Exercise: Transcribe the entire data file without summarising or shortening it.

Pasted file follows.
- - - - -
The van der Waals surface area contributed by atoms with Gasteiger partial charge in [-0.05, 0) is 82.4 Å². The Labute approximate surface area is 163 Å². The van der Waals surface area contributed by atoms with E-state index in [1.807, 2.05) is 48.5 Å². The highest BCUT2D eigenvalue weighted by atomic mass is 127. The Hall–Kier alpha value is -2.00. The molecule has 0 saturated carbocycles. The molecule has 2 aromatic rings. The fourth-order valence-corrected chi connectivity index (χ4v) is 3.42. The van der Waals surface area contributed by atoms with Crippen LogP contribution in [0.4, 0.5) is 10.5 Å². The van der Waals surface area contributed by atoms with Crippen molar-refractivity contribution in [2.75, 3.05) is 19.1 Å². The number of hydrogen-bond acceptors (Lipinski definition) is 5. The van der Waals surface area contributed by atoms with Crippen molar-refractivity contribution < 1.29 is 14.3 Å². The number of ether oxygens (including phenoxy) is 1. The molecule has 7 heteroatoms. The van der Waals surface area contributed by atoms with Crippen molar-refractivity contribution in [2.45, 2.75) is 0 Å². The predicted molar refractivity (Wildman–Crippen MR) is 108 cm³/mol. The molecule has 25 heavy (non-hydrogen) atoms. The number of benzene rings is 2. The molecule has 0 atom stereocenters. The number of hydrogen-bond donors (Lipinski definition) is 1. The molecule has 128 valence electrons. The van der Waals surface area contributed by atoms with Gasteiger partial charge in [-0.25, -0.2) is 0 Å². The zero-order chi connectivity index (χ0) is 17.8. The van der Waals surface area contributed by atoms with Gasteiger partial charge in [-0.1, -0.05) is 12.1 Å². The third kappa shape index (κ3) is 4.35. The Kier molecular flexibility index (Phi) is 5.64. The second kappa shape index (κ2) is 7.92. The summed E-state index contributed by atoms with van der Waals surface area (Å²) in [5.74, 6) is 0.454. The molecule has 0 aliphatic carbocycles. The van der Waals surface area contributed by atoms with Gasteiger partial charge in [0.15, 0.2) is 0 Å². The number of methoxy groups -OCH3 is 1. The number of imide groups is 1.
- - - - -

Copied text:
The van der Waals surface area contributed by atoms with Gasteiger partial charge in [-0.05, 0) is 82.4 Å². The Labute approximate surface area is 163 Å². The van der Waals surface area contributed by atoms with E-state index in [1.807, 2.05) is 48.5 Å². The highest BCUT2D eigenvalue weighted by atomic mass is 127. The Hall–Kier alpha value is -2.00. The molecule has 0 saturated carbocycles. The molecule has 2 aromatic rings. The fourth-order valence-corrected chi connectivity index (χ4v) is 3.42. The van der Waals surface area contributed by atoms with Crippen LogP contribution in [0.4, 0.5) is 10.5 Å². The van der Waals surface area contributed by atoms with Crippen molar-refractivity contribution in [2.75, 3.05) is 19.1 Å². The number of hydrogen-bond acceptors (Lipinski definition) is 5. The van der Waals surface area contributed by atoms with Crippen molar-refractivity contribution < 1.29 is 14.3 Å². The number of ether oxygens (including phenoxy) is 1. The molecule has 7 heteroatoms. The van der Waals surface area contributed by atoms with Crippen molar-refractivity contribution in [2.45, 2.75) is 0 Å². The predicted molar refractivity (Wildman–Crippen MR) is 108 cm³/mol. The molecule has 25 heavy (non-hydrogen) atoms. The number of benzene rings is 2. The molecule has 0 atom stereocenters. The number of hydrogen-bond donors (Lipinski definition) is 1. The molecule has 128 valence electrons. The van der Waals surface area contributed by atoms with Gasteiger partial charge in [-0.25, -0.2) is 0 Å². The zero-order chi connectivity index (χ0) is 17.8. The van der Waals surface area contributed by atoms with Gasteiger partial charge in [-0.1, -0.05) is 12.1 Å². The third kappa shape index (κ3) is 4.35. The Kier molecular flexibility index (Phi) is 5.64. The second kappa shape index (κ2) is 7.92. The summed E-state index contributed by atoms with van der Waals surface area (Å²) in [5.74, 6) is 0.454. The molecule has 0 aliphatic carbocycles. The van der Waals surface area contributed by atoms with Gasteiger partial charge in [0.15, 0.2) is 0 Å². The number of methoxy groups -OCH3 is 1. The number of imide groups is 1.